“Resoundingly, consumers told us they wanted something that tasted like Chick-fil-A, that was identifiable and that was delicious,” Tracy said. “They said they didn’t want it to be mysterious, they didn’t want it to be a scramble of ingredients dressed up like something else. They wanted to see it and say, ‘oh, that’s a mushroom or a green tomato or a cauliflower’ in this case.”

Armed with this data, the team got to work on several such concepts, testing everything from those aforementioned ingredients to legumes to carrots to cauliflower nuggets. There were dozens of iterations.

“We looked at everything from the top to the bottom – every inch of the space. We just kept coming back to the cauliflower sandwich,” Tracy said.

That doesn’t mean it was settled, however. Chick-fil-A had to get its suppliers up to speed, which also took some time.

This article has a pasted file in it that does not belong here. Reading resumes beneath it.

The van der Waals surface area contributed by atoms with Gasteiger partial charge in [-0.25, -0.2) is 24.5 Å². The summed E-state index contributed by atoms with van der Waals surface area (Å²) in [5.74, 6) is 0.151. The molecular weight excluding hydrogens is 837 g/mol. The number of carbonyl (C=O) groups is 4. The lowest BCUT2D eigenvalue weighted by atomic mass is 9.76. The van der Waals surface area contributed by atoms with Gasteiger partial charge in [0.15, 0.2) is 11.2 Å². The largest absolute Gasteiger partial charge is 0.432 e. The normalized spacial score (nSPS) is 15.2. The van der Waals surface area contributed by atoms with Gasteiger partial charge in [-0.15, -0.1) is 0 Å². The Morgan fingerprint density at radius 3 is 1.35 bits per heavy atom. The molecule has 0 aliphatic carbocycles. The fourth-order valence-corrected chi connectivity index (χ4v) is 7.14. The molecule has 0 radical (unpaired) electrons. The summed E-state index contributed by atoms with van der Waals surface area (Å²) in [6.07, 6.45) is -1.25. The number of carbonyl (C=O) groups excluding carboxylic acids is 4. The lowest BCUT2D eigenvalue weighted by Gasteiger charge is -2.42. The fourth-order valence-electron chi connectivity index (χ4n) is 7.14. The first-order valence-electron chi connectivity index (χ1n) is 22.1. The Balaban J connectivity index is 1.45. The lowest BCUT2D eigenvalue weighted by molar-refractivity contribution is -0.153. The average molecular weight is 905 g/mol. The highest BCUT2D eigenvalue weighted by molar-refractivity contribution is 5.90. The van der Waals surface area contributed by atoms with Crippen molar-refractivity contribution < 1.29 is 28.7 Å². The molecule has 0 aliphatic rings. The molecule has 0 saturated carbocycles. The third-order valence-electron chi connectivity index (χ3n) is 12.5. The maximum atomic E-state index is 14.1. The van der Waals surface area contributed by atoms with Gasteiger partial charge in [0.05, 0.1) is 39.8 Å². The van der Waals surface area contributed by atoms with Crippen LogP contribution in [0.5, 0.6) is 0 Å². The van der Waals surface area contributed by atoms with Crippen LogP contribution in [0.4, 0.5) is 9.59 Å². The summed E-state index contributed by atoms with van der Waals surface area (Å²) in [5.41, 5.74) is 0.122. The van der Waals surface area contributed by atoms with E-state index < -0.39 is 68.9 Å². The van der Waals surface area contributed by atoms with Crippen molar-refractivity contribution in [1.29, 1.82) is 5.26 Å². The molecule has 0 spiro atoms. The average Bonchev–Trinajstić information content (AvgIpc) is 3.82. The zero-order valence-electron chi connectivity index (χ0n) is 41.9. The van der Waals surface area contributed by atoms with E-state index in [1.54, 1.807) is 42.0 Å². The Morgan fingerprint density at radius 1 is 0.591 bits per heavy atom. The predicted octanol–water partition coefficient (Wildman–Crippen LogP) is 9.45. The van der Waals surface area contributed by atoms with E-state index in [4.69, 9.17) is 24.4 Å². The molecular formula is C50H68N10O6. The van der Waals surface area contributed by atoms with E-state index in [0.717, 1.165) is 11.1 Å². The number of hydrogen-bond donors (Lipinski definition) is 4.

“We taught our suppliers about how everything is made – the cut, the weight, length, width, how to develop the marinade and then the process of getting it to the restaurants that’s in a state that’s very easy to get to customers and that’s very easy for team members to make it,” Tracy said. “We invented this from the ground up. It’s a differentiator.”

All of these steps are part of Chick-fil-A’s standard food innovation process that includes “understand,” “imagine,” “prototype,” “validate” and “launch.”

The test – which starts Monday and will run through May in the Denver, Charleston, South Carolina, and Greensboro-Triad, North Carolina, markets ­– is part of the “validate” phase. Whether or not it reaches a systemwide “launch” will depend on a few factors, including whether team members can execute the product with excellence and if customers are willing to purchase the product, according to Leslie Neslage, director of menu and packaging and Chick-fil-A. To support that execution piece, the company went through a “robust” training program last summer at four high-volume restaurants.